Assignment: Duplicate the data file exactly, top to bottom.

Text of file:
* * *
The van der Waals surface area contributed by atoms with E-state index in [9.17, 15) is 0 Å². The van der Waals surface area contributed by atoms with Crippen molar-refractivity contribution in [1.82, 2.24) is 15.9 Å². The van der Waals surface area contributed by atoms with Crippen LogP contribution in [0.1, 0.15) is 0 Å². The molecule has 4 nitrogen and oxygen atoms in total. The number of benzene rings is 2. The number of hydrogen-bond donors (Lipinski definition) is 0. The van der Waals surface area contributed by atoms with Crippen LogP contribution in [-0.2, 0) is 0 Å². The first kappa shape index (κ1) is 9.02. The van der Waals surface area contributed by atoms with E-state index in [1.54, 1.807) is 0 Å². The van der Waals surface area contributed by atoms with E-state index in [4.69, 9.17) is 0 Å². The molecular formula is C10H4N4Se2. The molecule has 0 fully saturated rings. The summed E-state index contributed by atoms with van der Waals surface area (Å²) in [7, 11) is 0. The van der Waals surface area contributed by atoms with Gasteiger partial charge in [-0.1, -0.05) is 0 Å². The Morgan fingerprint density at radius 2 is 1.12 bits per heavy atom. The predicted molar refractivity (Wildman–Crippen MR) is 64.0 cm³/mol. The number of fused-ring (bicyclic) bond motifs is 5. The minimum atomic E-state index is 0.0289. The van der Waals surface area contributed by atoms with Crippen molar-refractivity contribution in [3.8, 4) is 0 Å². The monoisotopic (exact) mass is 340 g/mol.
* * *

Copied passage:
The van der Waals surface area contributed by atoms with E-state index in [9.17, 15) is 0 Å². The van der Waals surface area contributed by atoms with Crippen molar-refractivity contribution in [1.82, 2.24) is 15.9 Å². The van der Waals surface area contributed by atoms with Crippen LogP contribution in [0.1, 0.15) is 0 Å². The molecule has 4 nitrogen and oxygen atoms in total. The number of benzene rings is 2. The number of hydrogen-bond donors (Lipinski definition) is 0. The van der Waals surface area contributed by atoms with Crippen LogP contribution in [-0.2, 0) is 0 Å². The first kappa shape index (κ1) is 9.02. The van der Waals surface area contributed by atoms with E-state index in [1.54, 1.807) is 0 Å². The van der Waals surface area contributed by atoms with E-state index in [4.69, 9.17) is 0 Å². The molecular formula is C10H4N4Se2. The molecule has 0 fully saturated rings. The summed E-state index contributed by atoms with van der Waals surface area (Å²) in [7, 11) is 0. The van der Waals surface area contributed by atoms with Gasteiger partial charge in [-0.1, -0.05) is 0 Å². The Morgan fingerprint density at radius 2 is 1.12 bits per heavy atom. The predicted molar refractivity (Wildman–Crippen MR) is 64.0 cm³/mol. The number of fused-ring (bicyclic) bond motifs is 5. The minimum atomic E-state index is 0.0289. The van der Waals surface area contributed by atoms with Crippen molar-refractivity contribution in [3.8, 4) is 0 Å². The monoisotopic (exact) mass is 340 g/mol.